Standard of Review.
federal court may properly dismiss an action sua sponte under
the screening provisions of 28 U.S.C. § 1915(e)(2)(B) if
"the action is frivolous or malicious, fails to state a
claim upon which relief may be granted, or seeks monetary
relief from a defendant who is immune from such relief."
Ball v. Famiglio, 726 F.3d 448, 452 (3d Cir. 2013).
The Court must accept all factual allegations in a complaint
as true and take them in the light most favorable to a
pro se plaintiff. Phillips v. County of
Allegheny, 515 F.3d 224, 229 (3d Cir. 2008);
Erickson v. Pardus, 551 U.S. 89, 93 (2007). Because
Plaintiffs proceed pro se, their pleading is
liberally construed and their Complaint, "however
inartfully pleaded, must be held to less stringent standards
than formal pleadings drafted by lawyers." Erickson
v. Pardus, 551 U.S. at 94 (citations omitted).
action is frivolous if it "lacks an arguable basis
either in law or in fact." Neitzke v. Williams,
490 U.S. 319, 325 (1989). Under 28 U.S.C. §
1915(e)(2)(B)(i), a court may dismiss a complaint as
frivolous if it is "based on an indisputably meritless
legal theory" or a "clearly baseless" or
"fantastic or delusional" factual scenario.
Neitzke, 490 U.S. at 327-28; Wilson v.
Rackmill, 878 F.2d 772, 774 (3d Cir. 1989); see,
e.g., Deutsch v. United States, 67 F.3d 1080, 1091-92
(3d Cir. 1995) (holding frivolous a suit alleging that prison
officials took an inmate's pen and refused to give it
legal standard for dismissing a complaint for failure to
state a claim pursuant to § 1915(e)(2)(B)(ii) is
identical to the legal standard used when ruling on Rule
12(b)(6) motions. Tourscher v. McCullough, 184 F.3d
236, 240 (3d Cir. 1999) (applying Fed.R.Civ.P. 12(b)(6)
standard to dismissal for failure to state a claim under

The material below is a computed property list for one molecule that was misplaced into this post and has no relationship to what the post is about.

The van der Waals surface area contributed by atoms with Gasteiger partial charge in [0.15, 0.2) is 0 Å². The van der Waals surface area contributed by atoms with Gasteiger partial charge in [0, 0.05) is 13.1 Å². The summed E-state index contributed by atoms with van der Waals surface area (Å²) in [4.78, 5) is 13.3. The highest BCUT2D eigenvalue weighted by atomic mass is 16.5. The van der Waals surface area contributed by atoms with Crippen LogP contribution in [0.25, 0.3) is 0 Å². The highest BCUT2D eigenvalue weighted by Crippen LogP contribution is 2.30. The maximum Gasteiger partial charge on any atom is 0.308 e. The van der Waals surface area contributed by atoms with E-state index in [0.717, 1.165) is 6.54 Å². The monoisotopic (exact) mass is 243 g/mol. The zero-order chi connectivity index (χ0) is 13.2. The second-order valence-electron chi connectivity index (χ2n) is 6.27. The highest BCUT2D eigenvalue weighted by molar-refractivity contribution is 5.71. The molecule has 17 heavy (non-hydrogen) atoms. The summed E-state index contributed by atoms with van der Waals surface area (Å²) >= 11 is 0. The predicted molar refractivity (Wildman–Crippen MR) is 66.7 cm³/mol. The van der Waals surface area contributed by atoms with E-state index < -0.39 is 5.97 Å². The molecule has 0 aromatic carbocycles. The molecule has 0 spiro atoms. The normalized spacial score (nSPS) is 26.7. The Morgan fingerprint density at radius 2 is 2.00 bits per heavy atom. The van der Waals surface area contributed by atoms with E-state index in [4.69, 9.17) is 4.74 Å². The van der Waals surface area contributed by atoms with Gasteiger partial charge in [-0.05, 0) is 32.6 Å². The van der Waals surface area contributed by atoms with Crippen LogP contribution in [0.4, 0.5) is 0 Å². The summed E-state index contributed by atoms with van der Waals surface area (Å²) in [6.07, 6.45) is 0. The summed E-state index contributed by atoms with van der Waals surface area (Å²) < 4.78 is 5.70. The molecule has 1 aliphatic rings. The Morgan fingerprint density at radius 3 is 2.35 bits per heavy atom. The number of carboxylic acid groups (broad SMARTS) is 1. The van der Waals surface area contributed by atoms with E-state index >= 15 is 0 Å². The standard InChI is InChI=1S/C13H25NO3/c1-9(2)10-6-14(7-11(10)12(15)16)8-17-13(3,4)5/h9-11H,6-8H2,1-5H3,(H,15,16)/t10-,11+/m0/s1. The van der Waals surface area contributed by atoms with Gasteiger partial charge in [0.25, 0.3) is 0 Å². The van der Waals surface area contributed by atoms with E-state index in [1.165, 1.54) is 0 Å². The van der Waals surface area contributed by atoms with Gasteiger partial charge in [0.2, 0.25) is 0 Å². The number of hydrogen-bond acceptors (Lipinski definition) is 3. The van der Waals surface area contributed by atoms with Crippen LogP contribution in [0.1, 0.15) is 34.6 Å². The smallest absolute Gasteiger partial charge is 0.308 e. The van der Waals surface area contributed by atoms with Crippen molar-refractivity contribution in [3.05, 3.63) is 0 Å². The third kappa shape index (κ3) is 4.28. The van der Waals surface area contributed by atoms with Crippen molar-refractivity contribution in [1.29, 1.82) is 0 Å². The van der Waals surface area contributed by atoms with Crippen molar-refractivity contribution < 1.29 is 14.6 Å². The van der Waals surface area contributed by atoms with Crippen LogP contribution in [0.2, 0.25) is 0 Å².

§ 1915(e)(2)(B)). However, before dismissing a complaint
or claims for failure to state a claim upon which relief may
be granted pursuant to the screening provisions of 28 U.S.C.
§ 1915, the Court must grant Plaintiffs leave to amend
their Complaint unless amendment would be inequitable or
futile. See Grayson v. Mayview State Hosp., 293 F.3d
103, 114 (3d Cir. 2002).
well-pleaded complaint must contain more than mere labels and
conclusions. See Ashcroft v. Iqbal, 556 U.S. 662
(2009); Bell Atl. Corp. v. Twombly, 550 U.S. 544
(2007). A plaintiff must plead facts sufficient to show that
a claim has substantive plausibility. See Johnson v. City
of Shelby, __ U.S. __, 135 S.Ct. 346, 347 (2014). A
complaint may not dismissed, however, for imperfect
statements of the legal theory supporting the claim asserted.
See Id. at 346.
Under the pleading regime established by Twombly and
Iqbal, a court reviewing the sufficiency of a
complaint must take three steps: (1) take note of the
elements the plaintiff must plead to state a claim; (2)
identify allegations that, because they are no more than
conclusions, are not entitled to the assumption of truth; and
(3) assume the veracity of any well-pleaded factual
allegations and then determine whether those allegations
plausibly give rise to an entitlement to relief. Connelly
v. Lane Const. Corp., 809 F.3d 780, 787 (3d Cir. 2016)
(internal citations and quotations omitted). Elements are
sufficiently alleged when the facts in the complaint
"show" that the plaintiff is entitled to relief.
Iqbal, 556 U.S. at 679 (quoting Fed.R.Civ.P.
8(a)(2)). Deciding whether a claim is plausible will be a
"context-specific task that requires the reviewing court
to draw on its judicial experience and common